(28)

On the target domain, we use a modified cross-entropy loss

(29)

Note that this modification was introduced in Goodfellow et al. (2014) to mitigate the burden of exploding or vanishing gradients when performing adversarial learning.

Combining the above two terms with a coefficient , the objective of the auxiliary classifier can be formulated as

(30)

We shall see that training the feature extractor to minimize loss function (30) will lead to . For , we claim that the value of will reach and the margin of will be around at equilibrium. Thus we call it the margin factor. The detailed explanation is written in the Appendix.

On the other hand, as we have explained in Section 3, we cannot let or go to infinity. In fact, from an empirical view can only be chosen far beyond the theoretical optimal value since performing SGD for a large might lead to exploding gradients. In summary, the choice of is crucial in our method and we always prefer relatively larger in practice when exploding gradients are not encountered.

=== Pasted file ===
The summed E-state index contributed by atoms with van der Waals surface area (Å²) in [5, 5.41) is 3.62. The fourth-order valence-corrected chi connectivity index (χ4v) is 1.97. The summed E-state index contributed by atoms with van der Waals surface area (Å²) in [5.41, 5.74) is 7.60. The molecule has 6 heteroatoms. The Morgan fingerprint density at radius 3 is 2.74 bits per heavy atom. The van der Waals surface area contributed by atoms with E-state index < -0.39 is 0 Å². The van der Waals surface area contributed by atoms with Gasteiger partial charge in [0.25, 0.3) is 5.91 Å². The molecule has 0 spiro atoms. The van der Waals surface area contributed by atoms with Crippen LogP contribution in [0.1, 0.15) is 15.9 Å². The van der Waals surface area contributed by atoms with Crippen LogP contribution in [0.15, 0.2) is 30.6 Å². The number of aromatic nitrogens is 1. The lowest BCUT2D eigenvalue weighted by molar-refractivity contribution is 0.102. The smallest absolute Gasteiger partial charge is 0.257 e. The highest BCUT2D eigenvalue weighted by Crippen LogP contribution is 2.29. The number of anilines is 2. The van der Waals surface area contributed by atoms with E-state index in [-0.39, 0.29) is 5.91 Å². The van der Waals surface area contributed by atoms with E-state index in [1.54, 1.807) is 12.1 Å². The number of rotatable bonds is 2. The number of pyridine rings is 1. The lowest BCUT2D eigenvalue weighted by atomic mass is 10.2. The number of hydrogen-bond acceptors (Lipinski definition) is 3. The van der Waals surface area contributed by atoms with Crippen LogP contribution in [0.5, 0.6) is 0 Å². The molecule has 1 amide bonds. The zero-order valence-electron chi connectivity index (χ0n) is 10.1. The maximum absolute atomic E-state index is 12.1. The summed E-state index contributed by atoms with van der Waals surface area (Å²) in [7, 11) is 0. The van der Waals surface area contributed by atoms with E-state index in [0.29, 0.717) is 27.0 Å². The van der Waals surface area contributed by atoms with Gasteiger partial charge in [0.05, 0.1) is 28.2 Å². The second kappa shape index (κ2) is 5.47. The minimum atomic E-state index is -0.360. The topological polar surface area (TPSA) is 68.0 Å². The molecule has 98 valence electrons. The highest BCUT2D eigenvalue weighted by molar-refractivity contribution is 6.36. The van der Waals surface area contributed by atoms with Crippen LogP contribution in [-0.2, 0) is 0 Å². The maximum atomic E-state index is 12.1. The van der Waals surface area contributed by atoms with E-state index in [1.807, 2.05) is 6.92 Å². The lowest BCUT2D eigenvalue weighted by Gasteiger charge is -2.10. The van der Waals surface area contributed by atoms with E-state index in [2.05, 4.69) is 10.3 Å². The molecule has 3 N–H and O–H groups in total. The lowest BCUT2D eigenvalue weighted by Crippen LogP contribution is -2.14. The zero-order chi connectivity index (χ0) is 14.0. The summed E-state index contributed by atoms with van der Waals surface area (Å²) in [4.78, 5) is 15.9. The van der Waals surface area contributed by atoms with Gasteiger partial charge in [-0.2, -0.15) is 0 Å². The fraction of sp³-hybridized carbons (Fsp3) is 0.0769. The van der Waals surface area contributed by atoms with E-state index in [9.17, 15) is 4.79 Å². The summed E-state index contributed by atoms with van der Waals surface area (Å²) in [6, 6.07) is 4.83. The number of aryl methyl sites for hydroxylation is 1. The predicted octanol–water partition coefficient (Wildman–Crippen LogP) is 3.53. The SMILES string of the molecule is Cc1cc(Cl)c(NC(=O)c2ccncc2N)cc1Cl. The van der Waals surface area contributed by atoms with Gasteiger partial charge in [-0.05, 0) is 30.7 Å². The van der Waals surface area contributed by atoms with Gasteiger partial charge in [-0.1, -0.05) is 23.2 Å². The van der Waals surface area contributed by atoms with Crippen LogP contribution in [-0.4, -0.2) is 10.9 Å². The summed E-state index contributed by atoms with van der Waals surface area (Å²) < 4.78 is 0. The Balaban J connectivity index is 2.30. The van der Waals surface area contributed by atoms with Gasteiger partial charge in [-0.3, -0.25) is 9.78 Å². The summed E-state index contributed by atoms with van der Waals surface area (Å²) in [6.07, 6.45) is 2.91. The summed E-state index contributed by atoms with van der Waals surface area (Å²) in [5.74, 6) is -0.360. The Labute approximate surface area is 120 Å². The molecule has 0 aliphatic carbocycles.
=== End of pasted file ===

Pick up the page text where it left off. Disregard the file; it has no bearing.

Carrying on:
5 Experiments

We validate the proposed learning method on three benchmark datasets against deep domain adaptation methods. Codes and datasets will be available online.

Method A W D W W D A D D A W A Avg
ResNet-50 (He et al., 2016) 68.40.2 96.70.1 99.30.1 68.90.2 62.50.3 60.70.3 76.1
DAN (Long et al., 2015) 80.50.4 97.10.2 99.60.1 78.60.2 63.60.3 62.80.2 80.4
DANN (Ganin et al., 2016) 82.00.4 96.90.2 99.10.1 79.70.4 68.20.4 67.40.5 82.2
ADDA (Tzeng et al., 2017) 86.20.5 96.20.3 98.40.3 77.80.3 69.50.4 68.90.5 82.9
JAN (Long et al., 2017) 85.40.3 97.40.2 99.80.2 84.70.3 68.60.3 70.00.4 84.3
GTA (Sankaranarayanan et al., 2018) 89.50.5 97.90.3 99.80.4 87.70.5 72.80.3 71.40.4 86.5
MCD(Saito et al., 2018) 89.60.2 98.50.1 100.0.0 91.30.2 69.60.1 70.80.3 86.6